Influence and Design Success

The art of letting others have your way

Things go much more smoothly when you allow things to happen instead of making them happen.

A friend and colleague told me this a long time ago. It has been a statement which has guided me throughout my career.

Many UX designers don’t actually design for themselves. We design for end-users. We position ourselves as champions of user motivations, objectives, and goals. We fight for the opportunity to represent users and represent them well. We spend days, months, and years getting as much information as we can to ensure users are delighted, but users aren’t the only ones we’re designing for.

Many UX designers also design for colleagues, superiors, companies, collaborators, etc. These groups have their own motivations, objectives, and goals. To be successful as advocates of users, we also need to understand what makes colleagues, superiors, companies, and collaborators “tick.” Ignore this and you’ll be pushing against a brick wall time and time again. Perhaps you already are.

Just as we do with end users, researching and understanding the motivations, objectives, and goals of your colleagues or superiors will provide a list of constraints from which you can work. The constraints are boundaries to use in your communication, but also something you can use to influence their decision making.

I believe influence, getting others to choose to do what you need them to do, is core to design success. It’s the art of letting others have my way.

The “A-ha!” moment.

Have you ever worked with someone who wants the last word? Sure, we all have. Did your attempts to get the last word in fail? Yep. Did it drive you crazy? Yep. Do you know in your heart of hearts, that person was wrong? YES!

Some years ago, early in my career, I was beating my head against a brick wall. That brick wall was the big boss. The beating took place during a product review. Time and time again, I provided guidance based on user research, design reviews, and user testing…data. Time and time again, I was met with responses like, “When I do this…” or “I want to do…”, with a mix of how the design should “feel.” These are all the warning signs we arm ourselves to battle against. As I countered with objective findings, I was met with statements like, “I find that hard to believe.” I was right and the boss was wrong. I stated the obvious and the boss didn’t care.

After the meeting (and sensing my frustration), my friend and colleague provided me with the guidance above. I’ll state it again.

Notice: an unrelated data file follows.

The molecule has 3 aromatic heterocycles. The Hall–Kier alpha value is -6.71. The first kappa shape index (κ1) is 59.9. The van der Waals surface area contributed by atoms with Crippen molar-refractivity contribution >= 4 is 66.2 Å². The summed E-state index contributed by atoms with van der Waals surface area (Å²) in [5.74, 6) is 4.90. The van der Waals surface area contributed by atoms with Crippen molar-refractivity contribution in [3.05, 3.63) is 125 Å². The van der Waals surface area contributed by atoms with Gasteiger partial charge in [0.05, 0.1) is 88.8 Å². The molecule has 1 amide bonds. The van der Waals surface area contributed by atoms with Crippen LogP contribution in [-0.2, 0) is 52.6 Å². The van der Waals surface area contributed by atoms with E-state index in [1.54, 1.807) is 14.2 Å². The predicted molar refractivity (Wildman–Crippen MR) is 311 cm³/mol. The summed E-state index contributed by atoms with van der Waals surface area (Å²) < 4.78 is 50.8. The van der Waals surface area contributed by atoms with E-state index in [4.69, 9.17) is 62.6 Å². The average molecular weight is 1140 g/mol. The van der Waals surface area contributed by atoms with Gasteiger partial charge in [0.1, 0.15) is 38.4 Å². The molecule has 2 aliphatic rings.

Things go much more smoothly when you allow things to happen instead of making them happen.

As I sat and reflected on that statement, I began to think of the motivations the big boss might have had during the review. The review involved many members of the leadership team. My research pointed to behaviors and needs which were different to those the big boss believed in. Maybe, that conversation wasn’t really about being right or wrong. Maybe it wasn’t about being data driven. Maybe it was about the boss being heard and being heard in front of others. Maybe being heard in front of others was about getting credit for what was said. And there it was; the big boss’ motivation. Right or wrong didn’t matter, getting credit for the decisions did.

To ensure the business and users benefitted from my team’s work, I needed to find a way to provide the big boss with credit while ensuring he/she did what I needed he/she to do. The big boss provided the constraints for me, often without even needing to ask, and I had to learn how to communicate within those constraints.

During the next product review, I just listened. By listening, I understood the constraints from which to work. Instead of fighting for what I thought was right and what the data told me, I embraced those constraints, presented findings within those constraints, and the design path forward became obvious. The big boss was able to see the path without being told the path. The path was also the path I had intended all along.

Influence begets influence. By understanding motivations and constraints of those you work with, you can become influential not only as a designer, but also as a communicator, peer, colleague, and leader. So take a step back, listen to all those you design for, and let others have your way.